The messier the divorce, the more likely a private investigator may be needed. In this case, the hourly rate can be anywhere from $50 to $250 per hour or more.
Some PI’s will work on a retainer, which can be anywhere from $500 to over $10,000. You also may be on the hook for administrative costs like mileage, filing paperwork, travel expenses and court appearance fees.
Are DIY divorces possible?
Yes, if both sides agree on the division of assets and debts, you can DIY your divorce. It gets trickier if there are children involved, but even then, you may be able to just pay for court and filing fees and get out without incurring much debt.
If you’re interested in going the DIY route, here are the basics of what to expect:
Know which court to file in.
Make sure you meet state residency requirements, if applicable.
Fill out the paperwork completely and factually. Some states allow for online paperwork submission, which can be found by asking the court clerk.
Sign forms in the presence of a notary public.
Make copies for you and your spouse and give the original to the court.
Present the paperwork to the clerk with your filing fees. They will stamp all copies and the original. The filer is responsible for serving the spouse, so check with the clerk to determine the right way in your county.
You or your spouse should then create a settlement agreement, which both parties have to sign with a notary as witness.
Finish any remaining divorce documents, which can include custody, financial statements, affidavits and court hearing requests.
All parties are notified of the court appearance. Be there on time so the judge can make sure both parties are in agreement. The case may be closed there and the divorce granted, or the next court date will be scheduled.
One granted, be sure to get certified copies of the divorce decree or judgment.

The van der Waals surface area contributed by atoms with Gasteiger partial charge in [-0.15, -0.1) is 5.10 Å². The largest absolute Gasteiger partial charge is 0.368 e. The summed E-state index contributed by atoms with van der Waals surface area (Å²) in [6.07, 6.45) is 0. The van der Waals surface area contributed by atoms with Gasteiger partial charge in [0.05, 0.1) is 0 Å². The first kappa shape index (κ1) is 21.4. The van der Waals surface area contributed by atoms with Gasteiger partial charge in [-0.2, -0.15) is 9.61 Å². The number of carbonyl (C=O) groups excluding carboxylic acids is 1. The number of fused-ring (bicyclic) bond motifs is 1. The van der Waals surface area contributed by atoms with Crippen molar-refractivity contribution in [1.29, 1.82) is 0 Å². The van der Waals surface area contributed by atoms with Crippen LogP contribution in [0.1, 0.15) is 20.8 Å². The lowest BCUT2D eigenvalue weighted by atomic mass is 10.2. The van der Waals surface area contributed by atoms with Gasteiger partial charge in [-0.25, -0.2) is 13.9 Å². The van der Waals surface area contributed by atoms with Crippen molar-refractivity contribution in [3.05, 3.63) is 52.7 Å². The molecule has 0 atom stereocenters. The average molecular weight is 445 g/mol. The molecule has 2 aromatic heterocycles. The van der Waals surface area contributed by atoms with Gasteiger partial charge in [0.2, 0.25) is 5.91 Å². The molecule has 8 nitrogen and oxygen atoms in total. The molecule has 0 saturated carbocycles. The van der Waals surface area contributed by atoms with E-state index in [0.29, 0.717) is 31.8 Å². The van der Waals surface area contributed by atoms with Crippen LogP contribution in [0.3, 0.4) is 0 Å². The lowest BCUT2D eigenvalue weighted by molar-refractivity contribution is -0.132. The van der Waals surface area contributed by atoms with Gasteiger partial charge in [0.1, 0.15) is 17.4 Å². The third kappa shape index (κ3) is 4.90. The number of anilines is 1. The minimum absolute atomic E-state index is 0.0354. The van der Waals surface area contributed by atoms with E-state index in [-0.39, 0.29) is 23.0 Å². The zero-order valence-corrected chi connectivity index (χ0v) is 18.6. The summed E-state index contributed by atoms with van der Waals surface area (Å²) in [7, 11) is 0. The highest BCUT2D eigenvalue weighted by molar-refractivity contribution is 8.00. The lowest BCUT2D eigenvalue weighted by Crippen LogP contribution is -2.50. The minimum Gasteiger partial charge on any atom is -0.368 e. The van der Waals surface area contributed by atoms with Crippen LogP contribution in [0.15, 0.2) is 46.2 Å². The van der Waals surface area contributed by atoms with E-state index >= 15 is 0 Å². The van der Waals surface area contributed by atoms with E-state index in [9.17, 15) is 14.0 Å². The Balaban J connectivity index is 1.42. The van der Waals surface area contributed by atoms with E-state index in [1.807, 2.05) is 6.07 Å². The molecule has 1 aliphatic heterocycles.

Prenuptials vs post-nuptials
One way to make the process of divorce easier and potentially less costly is having a prenuptial or post-nuptial agreement. This is a document signed by both parties with at least one uninterested witness detailing how assets will be divided upon separation.
A prenuptial agreement, or premarital agreement, is laid out prior to the marriage or civil union takes place. In contrast, a postnuptial agreement is done after the marriage or civil union has already taken place.
Both parties must enter into the contract willingly and understand the contents. It must be written and signed by both spouses. It’s encouraged to have an attorney for each side help with execution or at the least, review the document prior to signing.
These agreements can stipulate what happens in the event of one’s death, the anticipation of separation or how the spouses’ rights are affected after divorce, including alimony, support and division of assets.
How can marriage agreements make gay divorce more amicable?
While not always a fun thing to think about, pre- or postnuptial agreements can help avoid the time and cost of divorce proceedings. They also clearly lay out what each spouse can expect to receive or surrender if their marriage ends up in divorce.
These types of arrangements can alleviate the stress of future divorce and even make gay divorce more amicable than it would have been in the absence of an agreement.
If you’re already married and wonder if a postnuptial agreement is right for you, be sure to check out Episode 78 of Queer Money®.
Jennifer Wray of Harris Law on Queer Money®:
Going through mediation is another way to save money and make gay divorce more amicable. If both parties can agree, they will save each other the cost and time of going to trial to finalize their divorce.
In the end, divorce is almost always going to be an expensive way to end a relationship if you can’t make it work in mediation.
Other help to get through gay divorces:
Mandy Sleight is a professional freelance writer who also provides editing and proofreading services to a broad range of clients. Due to her tremendous experience, her work has been featured in Kiplinger, Market Watch, Money Geek, and other major publications. If you want to contact Mandy, you can find her on Facebook or LinkedIn, or by reaching out on her website contact page.